You also have a lot of connections with galleries in Melbourne. What gallery are you working for over there?
I am the curator and gallery manager for Tinning Street Presents, I haven’t shown there solo but I curated the Pink Frost exhibition of New Zealand artists last year. Francis van Hout and Shannon Williamson, who both show at City Art Depot, had works in the exhibition.
Returning to your upcoming exhibition here at City Art Depot, how do you see the text works sitting alongside the image-based artworks?
I hope that they give a little bit of insight into not only what it was like to be in Finland but also my practice in general. I often do a lot of writing before anything visual comes out. But I neglect that writing in favour of having the visual outcome on exhibition. I thought this time I would try to challenge myself and put the text in as well.
Your writing isn’t something that you publish?
Haha – no. I write a lot, almost every day, but I’m very shy about it.
’13/1/19′, Charlotte Watson, scratchboard, 2019
Everything that I’ve read so far has definitely given an insight into the connections you have with coastlines and the moods of places. For example, you evoke strong imagery around water, which again comes through in the other artworks. This works quite nicely with the printing methods you use, wiping the ink off the plates and then printing them?
Some of prints are actually four or five passes through the press depending on what’s going on in them. In relation to the text works, I kept a journal every day during the residency and I’ve kept these artworks to the dates that I wrote them. I hope it can give a bit of an insight into how Finland, especially in winter, is extraordinarily calm. It’s very tame and so silent. The snow muffles everything and there’s hardly any wildlife because it’s all hibernating. But me, myself, was all over the place. So maybe I was trying to find something external, looking for the landscape, thinking, ‘Come on give me some drama, help me mirror something here.’ But every time I looked outside it was very even.
Artist photograph taken during the Arteles Creative Center residency, Finland
There’s a certain pressure or intensity that comes with doing an artist residency where you feel you need to be in that creating mode.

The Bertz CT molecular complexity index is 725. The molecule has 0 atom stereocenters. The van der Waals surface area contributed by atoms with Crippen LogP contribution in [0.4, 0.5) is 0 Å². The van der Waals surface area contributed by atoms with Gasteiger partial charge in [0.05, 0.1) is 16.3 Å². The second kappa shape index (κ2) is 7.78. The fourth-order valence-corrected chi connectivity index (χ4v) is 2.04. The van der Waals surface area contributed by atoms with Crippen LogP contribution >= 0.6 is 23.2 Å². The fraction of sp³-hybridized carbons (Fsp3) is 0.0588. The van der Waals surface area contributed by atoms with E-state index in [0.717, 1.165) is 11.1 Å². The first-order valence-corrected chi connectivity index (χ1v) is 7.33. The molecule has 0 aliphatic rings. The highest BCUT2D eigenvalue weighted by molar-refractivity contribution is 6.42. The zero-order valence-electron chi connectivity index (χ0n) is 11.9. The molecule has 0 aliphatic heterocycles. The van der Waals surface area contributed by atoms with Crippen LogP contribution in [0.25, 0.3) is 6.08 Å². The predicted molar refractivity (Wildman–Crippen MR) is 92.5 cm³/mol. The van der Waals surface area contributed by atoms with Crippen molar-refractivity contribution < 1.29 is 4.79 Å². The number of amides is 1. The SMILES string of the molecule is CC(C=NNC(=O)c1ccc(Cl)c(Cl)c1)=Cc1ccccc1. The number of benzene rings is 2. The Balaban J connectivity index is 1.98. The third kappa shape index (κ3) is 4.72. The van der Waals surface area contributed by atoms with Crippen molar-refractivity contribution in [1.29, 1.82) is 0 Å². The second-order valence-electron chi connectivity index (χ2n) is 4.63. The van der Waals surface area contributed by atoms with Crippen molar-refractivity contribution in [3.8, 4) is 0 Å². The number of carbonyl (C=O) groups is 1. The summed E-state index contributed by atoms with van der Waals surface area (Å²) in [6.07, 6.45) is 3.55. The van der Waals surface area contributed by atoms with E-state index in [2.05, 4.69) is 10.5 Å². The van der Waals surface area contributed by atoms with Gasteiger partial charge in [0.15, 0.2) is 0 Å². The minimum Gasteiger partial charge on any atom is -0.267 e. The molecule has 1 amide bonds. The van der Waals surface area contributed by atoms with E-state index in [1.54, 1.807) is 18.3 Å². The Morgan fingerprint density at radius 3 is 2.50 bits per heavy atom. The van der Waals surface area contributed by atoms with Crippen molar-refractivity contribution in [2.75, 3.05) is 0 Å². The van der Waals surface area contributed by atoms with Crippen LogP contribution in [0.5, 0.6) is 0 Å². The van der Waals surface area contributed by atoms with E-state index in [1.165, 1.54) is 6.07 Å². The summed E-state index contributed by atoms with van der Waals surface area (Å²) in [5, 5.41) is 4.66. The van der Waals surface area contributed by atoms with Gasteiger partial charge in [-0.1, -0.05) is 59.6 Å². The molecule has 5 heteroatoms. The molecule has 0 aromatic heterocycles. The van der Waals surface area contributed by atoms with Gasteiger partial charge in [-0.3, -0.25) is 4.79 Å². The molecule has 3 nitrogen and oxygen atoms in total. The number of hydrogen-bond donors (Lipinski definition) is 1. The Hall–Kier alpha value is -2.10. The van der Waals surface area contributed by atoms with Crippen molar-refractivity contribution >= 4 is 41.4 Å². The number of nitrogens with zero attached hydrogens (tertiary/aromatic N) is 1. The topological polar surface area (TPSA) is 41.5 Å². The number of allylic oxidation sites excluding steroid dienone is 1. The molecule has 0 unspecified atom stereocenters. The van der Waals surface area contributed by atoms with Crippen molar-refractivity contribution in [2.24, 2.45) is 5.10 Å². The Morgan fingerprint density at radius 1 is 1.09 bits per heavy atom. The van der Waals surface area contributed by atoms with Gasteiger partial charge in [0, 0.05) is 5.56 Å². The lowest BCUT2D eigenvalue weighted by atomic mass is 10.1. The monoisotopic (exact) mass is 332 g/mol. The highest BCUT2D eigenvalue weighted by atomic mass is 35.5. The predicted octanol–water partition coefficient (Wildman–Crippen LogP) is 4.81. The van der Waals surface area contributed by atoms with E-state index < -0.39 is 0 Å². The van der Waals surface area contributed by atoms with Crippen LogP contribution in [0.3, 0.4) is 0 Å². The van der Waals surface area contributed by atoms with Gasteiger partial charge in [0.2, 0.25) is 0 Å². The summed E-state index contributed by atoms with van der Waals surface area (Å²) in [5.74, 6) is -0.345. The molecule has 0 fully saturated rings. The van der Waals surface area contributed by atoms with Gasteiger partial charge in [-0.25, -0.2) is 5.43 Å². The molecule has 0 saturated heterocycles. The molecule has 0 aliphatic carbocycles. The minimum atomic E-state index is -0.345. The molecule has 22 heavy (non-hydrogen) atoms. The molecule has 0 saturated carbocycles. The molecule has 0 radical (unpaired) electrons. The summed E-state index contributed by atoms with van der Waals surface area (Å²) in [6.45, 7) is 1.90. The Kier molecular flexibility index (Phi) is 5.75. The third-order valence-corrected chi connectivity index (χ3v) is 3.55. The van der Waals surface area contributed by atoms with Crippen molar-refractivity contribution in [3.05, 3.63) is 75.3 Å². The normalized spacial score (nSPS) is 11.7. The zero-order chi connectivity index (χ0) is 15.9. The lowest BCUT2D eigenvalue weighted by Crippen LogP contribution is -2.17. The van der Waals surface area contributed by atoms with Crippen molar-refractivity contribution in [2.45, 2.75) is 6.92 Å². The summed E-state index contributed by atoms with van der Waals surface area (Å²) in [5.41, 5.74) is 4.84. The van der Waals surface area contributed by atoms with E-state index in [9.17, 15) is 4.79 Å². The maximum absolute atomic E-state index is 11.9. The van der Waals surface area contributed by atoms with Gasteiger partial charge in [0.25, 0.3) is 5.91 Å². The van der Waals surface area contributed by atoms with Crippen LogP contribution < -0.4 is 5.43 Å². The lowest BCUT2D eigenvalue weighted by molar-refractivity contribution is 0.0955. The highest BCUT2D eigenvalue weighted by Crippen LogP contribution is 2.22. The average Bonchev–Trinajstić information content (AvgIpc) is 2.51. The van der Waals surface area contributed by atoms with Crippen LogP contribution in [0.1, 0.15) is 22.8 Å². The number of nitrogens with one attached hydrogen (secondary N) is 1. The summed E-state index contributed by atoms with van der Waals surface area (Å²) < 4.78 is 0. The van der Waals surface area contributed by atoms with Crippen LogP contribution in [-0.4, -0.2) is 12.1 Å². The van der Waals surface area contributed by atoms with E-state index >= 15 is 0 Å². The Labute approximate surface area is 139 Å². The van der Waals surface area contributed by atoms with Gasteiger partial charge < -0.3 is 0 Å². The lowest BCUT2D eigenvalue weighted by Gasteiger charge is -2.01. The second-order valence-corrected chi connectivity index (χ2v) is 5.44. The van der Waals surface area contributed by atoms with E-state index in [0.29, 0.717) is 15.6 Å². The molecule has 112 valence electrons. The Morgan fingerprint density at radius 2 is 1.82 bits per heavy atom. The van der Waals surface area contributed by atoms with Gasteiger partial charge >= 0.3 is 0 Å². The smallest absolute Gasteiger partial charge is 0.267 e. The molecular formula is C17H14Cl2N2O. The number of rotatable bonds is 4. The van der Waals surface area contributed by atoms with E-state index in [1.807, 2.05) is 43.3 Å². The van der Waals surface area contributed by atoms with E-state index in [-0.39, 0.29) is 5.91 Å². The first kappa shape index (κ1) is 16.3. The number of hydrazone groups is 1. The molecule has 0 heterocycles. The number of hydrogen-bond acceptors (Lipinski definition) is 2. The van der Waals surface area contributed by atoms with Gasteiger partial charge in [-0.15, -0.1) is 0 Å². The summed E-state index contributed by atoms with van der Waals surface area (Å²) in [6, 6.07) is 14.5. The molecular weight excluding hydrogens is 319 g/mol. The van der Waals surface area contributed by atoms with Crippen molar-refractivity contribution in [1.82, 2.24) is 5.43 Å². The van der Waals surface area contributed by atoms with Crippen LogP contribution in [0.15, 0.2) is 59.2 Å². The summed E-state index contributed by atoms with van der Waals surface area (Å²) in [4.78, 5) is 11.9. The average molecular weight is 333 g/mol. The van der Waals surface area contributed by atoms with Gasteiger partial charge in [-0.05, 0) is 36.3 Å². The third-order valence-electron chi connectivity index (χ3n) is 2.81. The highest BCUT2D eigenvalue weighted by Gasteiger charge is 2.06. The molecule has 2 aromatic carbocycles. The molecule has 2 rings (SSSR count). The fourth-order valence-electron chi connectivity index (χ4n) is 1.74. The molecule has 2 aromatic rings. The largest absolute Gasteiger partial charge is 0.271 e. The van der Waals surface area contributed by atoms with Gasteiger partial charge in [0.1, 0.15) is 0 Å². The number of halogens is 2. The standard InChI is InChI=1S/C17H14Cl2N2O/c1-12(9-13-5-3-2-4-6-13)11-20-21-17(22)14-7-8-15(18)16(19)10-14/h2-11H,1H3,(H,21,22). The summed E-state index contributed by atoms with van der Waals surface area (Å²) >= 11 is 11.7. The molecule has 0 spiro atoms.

Totally, but also not being able to talk sends you into yourself really, really fast. In some ways it’s the best thing I’ve ever done because I got to think about my practice and have long periods of focus and concentration but at other times it’s actually quite frightening. The last person you want to be with is yourself because you’re feeling very vulnerable and very unstable. We were all feeling that and weren’t able to communicate it to each other.
Have you done other artist residencies prior to this?
Yes, I did one similar in terms of isolation on Flinders Island in the Bass Strait between mainland Australia and Tasmania. Again, that was a very isolated place.
That was prior to your exhibition Place of Return at City Art Depot in 2017. Those works also turned to shipping and navigation as themes.
I feel I had actually forgotten about those ideas for a while, but it’s come back just in time for this show again. I’ve also just applied for the Australian Antarctic residency to go to Macquarie Island.
‘Passage II’, Charlotte Watson, mixed media on paper, 2016. Shown in Watson’s 2017 City Art Depot exhibition ‘Place of Return’
You seem to be picking out the most isolated places.
Haha, yeah. I should add one last thing about the scratchboard works. Do you know Moomin? This (book and comic strip) character Moominis probably one of Finland’s biggest exports. All the stories are written in post-war Finland where they were extremely poor. The author, Tove Jansson, was a gay woman in an openly gay relationship, which was a pretty big deal. They have a museum in Tampere nearby where my residency was held. It was incredible – she would make marquettes of all the scenes in the comics by hand.
Were these on scratchboard?
She did her drawings of Moomin on scratchboard but I think she must have made her own boards because it wouldn’t have been available in wartime Finland. Her works have that nice tonal thing that scratchboard does, where of course I just go and write on it.
I think we’ve burned through all my questions. We’ll be looking forward to having you here in Christchurch for the opening of The Small Hours.
Thanks Cameron, see you soon.